Burning the Days
This book is available for download with iBooks on your Mac or iOS device, and with iTunes on your computer. Books can be read with iBooks on your Mac or iOS device.
In this brilliant book of recollection, one of America's finest writers re-creates people, places, and events spanning some fifty years, bringing to life an entire era through one man's sensibility. Scenes of love and desire, friendship, ambition, life in foreign cities and New York, are unforgettably rendered here in the unique style for which James Salter is widely admired.
Burning the Days captures a singular life, beginning with a Manhattan boyhood and then, satisfying his father's wishes, graduation from West Point, followed by service in the Air Force as a pilot. In some of the most evocative pages ever written about flying, Salter describes the exhilaration and terror of combat as a fighter pilot in the Korean War, scenes that are balanced by haunting pages of love and a young man's passion for women.
After resigning from the Air Force, Salter begins a second life, becoming a writer in the New York of the 1960s. Soon films beckon. There are vivid portraits of actors, directors, and producers--Polanski, Robert Redford, and others. Here also, more important, are writers who were influential, some by their character, like Irwin Shaw, others because of their taste and knowledge.
Ultimately Burning the Days is an illumination of what it is to be a man, and what it means to become a writer.
Only once in a long while--Vladimir Nabokov's Speak, Memory or Isak Dinesen's Out of Africa--does a memoir of such extraordinary clarity and power appear. Unconventional in form, Burning the Days is a stunning achievement by the writer The Washington Post Book World said "inhabits the same rarefied heights as Flannery O'Connor, Paul Bowles, Tennessee Williams and John Cheever" --a rare and unforgettable book.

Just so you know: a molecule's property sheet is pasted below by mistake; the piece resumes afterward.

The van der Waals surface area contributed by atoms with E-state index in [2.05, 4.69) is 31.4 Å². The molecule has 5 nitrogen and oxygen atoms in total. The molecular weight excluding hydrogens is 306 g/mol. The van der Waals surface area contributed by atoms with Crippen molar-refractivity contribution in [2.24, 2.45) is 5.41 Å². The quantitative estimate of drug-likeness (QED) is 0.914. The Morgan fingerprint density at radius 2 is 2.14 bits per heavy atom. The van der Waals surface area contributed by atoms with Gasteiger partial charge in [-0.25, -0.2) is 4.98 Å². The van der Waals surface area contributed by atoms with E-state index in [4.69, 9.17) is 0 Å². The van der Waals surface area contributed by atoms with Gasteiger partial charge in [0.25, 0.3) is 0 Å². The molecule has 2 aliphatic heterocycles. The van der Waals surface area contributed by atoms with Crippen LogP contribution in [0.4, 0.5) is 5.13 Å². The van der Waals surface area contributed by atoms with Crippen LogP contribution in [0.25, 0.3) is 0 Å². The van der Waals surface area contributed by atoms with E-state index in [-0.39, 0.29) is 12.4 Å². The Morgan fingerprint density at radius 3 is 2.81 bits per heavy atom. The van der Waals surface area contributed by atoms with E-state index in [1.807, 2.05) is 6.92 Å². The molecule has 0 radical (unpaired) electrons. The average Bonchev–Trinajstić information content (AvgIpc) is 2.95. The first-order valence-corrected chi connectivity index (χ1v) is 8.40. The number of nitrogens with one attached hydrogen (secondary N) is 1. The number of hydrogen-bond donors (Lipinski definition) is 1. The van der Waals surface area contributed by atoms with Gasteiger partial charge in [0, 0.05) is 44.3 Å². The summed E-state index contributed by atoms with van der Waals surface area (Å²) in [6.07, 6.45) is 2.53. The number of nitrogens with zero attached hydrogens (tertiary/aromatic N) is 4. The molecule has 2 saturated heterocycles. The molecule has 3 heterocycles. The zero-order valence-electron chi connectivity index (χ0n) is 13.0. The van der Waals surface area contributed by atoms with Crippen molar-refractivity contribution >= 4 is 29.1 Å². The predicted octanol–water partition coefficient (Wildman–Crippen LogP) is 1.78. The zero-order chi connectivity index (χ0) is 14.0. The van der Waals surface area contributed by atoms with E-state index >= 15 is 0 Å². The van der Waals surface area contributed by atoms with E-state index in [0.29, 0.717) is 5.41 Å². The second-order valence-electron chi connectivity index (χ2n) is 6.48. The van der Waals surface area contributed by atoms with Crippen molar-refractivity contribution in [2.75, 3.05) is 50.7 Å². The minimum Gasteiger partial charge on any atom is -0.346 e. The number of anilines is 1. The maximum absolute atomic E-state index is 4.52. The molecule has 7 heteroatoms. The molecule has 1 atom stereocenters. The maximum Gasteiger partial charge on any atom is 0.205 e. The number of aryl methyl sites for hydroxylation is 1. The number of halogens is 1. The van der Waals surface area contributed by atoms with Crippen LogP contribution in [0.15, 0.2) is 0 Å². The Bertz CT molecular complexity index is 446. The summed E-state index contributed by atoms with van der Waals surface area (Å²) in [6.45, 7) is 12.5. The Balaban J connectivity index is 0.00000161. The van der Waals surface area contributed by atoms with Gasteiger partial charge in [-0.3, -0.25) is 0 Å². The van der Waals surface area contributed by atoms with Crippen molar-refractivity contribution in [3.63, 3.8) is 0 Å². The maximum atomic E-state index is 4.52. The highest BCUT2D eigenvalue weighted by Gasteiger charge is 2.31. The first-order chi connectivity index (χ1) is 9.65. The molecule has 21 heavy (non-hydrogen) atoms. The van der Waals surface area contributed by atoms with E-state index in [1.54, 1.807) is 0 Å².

BONUS: This edition includes an excerpt from James Salter's All That Is.
From Publishers Weekly
© Publishers Weekly
This extraordinary memoir was my introduction to Salter
10 or 12 years ago. It is a great read. Written in Salter's economical but somehow rich style, he tells great stories that stick with you. I come back to this book again and again to find passages that pop to mind even 10 years on.
Life As A Creative Process
Here Salter gives the reader a kaleidoscopic glimpse of the days and ways of one of the more interesting writers of the last half century. What emerges is a sketch of a talented, intellectually adventurous person generous enough to appreciate other creative people, whatever the form of their creativity.
We come to see Salter most clearly through his reactions to a sequence of individuals, some famous, some obscure, some sought out, some simply encountered (Salter seems rarely to have refused any invitation). Nonjudgmental always, he values the life interestingly lived at least as much as the well-written book.
A cleverly constructed memoir, this is an entertaining read, a guilty pleasure. Highly recommended.